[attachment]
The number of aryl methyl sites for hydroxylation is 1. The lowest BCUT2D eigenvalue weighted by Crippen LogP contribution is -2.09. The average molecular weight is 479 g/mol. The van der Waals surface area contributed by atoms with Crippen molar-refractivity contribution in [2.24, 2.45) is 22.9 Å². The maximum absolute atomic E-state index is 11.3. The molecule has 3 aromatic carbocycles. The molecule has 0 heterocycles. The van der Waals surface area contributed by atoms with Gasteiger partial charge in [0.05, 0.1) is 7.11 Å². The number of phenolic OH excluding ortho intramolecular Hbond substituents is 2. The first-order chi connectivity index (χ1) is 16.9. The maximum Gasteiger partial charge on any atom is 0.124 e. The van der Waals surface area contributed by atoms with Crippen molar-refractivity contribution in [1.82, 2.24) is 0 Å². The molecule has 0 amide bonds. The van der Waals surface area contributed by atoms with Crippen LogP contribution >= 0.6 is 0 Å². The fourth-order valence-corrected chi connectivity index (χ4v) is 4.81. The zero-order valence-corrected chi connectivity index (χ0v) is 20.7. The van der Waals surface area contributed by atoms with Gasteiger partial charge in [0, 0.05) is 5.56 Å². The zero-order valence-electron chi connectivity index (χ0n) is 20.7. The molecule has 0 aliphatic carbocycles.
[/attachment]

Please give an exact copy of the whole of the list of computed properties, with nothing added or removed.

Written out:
The number of aryl methyl sites for hydroxylation is 1. The lowest BCUT2D eigenvalue weighted by Crippen LogP contribution is -2.09. The average molecular weight is 479 g/mol. The van der Waals surface area contributed by atoms with Crippen molar-refractivity contribution in [2.24, 2.45) is 22.9 Å². The maximum absolute atomic E-state index is 11.3. The molecule has 3 aromatic carbocycles. The molecule has 0 heterocycles. The van der Waals surface area contributed by atoms with Gasteiger partial charge in [0.05, 0.1) is 7.11 Å². The number of phenolic OH excluding ortho intramolecular Hbond substituents is 2. The first-order chi connectivity index (χ1) is 16.9. The maximum Gasteiger partial charge on any atom is 0.124 e. The van der Waals surface area contributed by atoms with Crippen molar-refractivity contribution in [1.82, 2.24) is 0 Å². The molecule has 0 amide bonds. The van der Waals surface area contributed by atoms with Crippen LogP contribution >= 0.6 is 0 Å². The fourth-order valence-corrected chi connectivity index (χ4v) is 4.81. The zero-order valence-corrected chi connectivity index (χ0v) is 20.7. The van der Waals surface area contributed by atoms with Gasteiger partial charge in [0, 0.05) is 5.56 Å². The zero-order valence-electron chi connectivity index (χ0n) is 20.7. The molecule has 0 aliphatic carbocycles.